I’d heard these delusional rantings too many times, so I raced to finish my lunch and accelerate our departure. When the check came, my father made a pathetic attempt to flirt with the waitress. She skillfully deflected his efforts. I bowed my head and wished I were already back home.

The return trip on the Belt Parkway featured an even more robust silence than our morning journey. When we finally arrived back at the house in Woodhaven, we recited the familiar parting script.

“Ask your brother if he wants to come with us next week.”


“Give your mother my love.”


“See you next Saturday.”


Neither of us ever said “I love you.”


He was 46. “If he just took his medication.” My mother repeated this phrase—never finishing the thought—at every mention of my father. When we first found out. At the viewing. At the funeral. At the graveside service. When the attorney informed us that since my father had died intestate (a new SAT word for me), my brother would be the executor of his “estate,” since my parents had officially, finally divorced mere months before he dropped dead from coronary atherosclerosis (more verbiage for my expanding lexicon). I secretly wondered whether medication alone could have cured him (if indeed a cure were possible). And medication for what? How many pills and procedures would it have taken to abate his obesity, his hypertension, his diabetes, his cardiovascular catastrophe, his psychological privation?

I’d stood on the porch waiting for him on the Saturday morning when he didn’t come. I couldn’t call him because he had no home phone. Couldn’t afford one. So I waited. And he didn’t come. I’d been accustomed to his absence for most of my life. But that morning was different. Had I shared my suspicion with my mother, she would have called it intuition. As if my certainty that my father was dead was equivalent to the expectation that a fistfight would follow the sensation of an itchy nose.

Later that week, my manager at Roy Rogers (C’mon in!) Family Restaurant interrupted my shift.

“Your mom just called. You need to get home.”

“Why? What happened.”

“She just said you need to get home.”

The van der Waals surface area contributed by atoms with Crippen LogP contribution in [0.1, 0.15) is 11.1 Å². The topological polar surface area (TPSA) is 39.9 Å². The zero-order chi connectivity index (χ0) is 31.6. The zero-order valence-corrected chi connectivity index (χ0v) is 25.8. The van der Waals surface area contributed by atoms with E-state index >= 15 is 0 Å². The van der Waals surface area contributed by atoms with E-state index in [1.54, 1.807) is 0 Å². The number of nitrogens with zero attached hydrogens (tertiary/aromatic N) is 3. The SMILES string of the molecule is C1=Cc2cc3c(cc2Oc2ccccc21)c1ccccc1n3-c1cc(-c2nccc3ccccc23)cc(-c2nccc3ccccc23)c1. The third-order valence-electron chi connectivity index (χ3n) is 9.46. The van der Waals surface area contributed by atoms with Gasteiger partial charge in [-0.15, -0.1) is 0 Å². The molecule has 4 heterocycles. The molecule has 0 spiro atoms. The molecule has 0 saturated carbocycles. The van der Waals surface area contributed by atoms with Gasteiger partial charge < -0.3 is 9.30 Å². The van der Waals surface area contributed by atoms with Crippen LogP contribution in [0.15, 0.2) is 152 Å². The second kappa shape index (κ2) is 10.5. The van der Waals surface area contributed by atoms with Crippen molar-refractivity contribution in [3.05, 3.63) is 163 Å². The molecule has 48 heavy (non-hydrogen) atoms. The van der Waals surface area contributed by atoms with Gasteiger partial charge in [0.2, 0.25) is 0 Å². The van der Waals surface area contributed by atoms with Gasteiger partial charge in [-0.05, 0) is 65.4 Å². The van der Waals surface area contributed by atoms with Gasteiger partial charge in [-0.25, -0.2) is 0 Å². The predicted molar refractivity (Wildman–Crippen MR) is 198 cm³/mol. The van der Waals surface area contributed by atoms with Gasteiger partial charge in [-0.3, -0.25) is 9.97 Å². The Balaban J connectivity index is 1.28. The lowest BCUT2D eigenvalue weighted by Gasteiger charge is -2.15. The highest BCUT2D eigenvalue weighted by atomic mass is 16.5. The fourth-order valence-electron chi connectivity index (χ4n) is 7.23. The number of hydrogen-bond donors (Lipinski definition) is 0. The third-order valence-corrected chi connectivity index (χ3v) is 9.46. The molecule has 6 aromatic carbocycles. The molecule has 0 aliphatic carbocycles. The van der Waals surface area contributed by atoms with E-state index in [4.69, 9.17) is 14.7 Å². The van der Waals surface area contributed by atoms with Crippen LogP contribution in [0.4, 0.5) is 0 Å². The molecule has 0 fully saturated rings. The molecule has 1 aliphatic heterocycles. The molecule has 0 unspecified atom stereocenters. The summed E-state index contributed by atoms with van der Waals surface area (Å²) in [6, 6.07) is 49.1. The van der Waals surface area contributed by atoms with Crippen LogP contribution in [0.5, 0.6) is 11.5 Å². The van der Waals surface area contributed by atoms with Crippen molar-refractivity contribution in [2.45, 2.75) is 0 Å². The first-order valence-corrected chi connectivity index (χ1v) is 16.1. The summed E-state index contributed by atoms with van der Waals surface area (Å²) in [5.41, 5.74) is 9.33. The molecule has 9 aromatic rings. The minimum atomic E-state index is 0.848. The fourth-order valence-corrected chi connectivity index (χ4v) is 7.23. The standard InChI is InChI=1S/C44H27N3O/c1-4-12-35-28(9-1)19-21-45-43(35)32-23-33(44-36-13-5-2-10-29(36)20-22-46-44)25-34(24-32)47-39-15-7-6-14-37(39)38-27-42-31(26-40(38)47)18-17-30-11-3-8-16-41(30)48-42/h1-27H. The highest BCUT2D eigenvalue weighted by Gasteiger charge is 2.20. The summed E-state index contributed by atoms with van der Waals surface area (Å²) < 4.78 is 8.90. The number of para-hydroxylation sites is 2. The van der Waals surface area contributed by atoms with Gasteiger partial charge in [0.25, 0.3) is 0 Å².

As I walked into the dining room, I saw my brother sitting there. He’d been called home too from his job at Dean Witter Reynolds. I sat. My mother joined us.

“Slim died.” She wouldn’t even use his name or call him our father. Instead she used her clever nickname for him.

His mother hadn’t heard from him for a few days. She grew worried and went to his apartment. There was no answer. Summoned the landlord. No response. Called the cops. Entered. His decomposing body lay on his bed. He’d died alone—days ago? A week ago? He wasn’t important enough to merit attention from the Kings County Coroner’s Office, so we’d never know for sure. Yet another mystery left in the wake of my father’s unfulfilled life.

And now—after the infuriating viewing filled with hypocritical relatives who sobbed at his coffin though they never deigned to spend any time with him or help him in even the tiniest way when he was alive; after the lies my mother told our family about Vic (whom she’d started dating before my parents’ divorce was final— “He’s a neighbor,” she’d tell them. “A good friend.”); after realizing that I’d turn 18 (become a man, as the conventional wisdom goes) and graduate high school fatherless; after knowing that I’d live more of my life without my father than I ever had with him; after sensing that I would likely reach an age that my father had never seen—now, as I sat in my dorm room at Stony Brook, I wondered what I would do for dinner. Joining the meal plan, as most first-year students do, was beyond my financial means. What little of my father’s “estate” remained after the funeral bills were paid never made its way to me. In fact, neither my mother nor I knew how much money was left or what my brother did with it. But it certainly didn’t go towards paying my tuition or my dorm fees.

And so I began my college career alone in my dorm room. While other first-year students were cramped in tripled accommodations (due to temporary overcrowding, three students inhabited rooms intended for two), I enjoyed a room to myself—at least for the time being—since my intended roommate never showed up.

As I surveyed my new home and pondered my options for my first dinner as a college student, I stared at it encased in the triangular wooden box topped with a pane of clear glass. I stared at the expertly folded flag inside, the one that adorned the coffin of my father, the US Navy veteran.

“What now, Dad?”

©James Gilligan, 2018

Jim Gilligan is an Assistant Professor of English Education at San Francisco State University and a self-described “culture vulture.” In his next life, he will win a Cy Young Award as a pitcher for the New York Mets.


One Response to “BLD by Jim Gilligan”

  1. K.Land Says:

    A lovely arc unfolds in this warm reflection on your father’s contributions to you, to the world.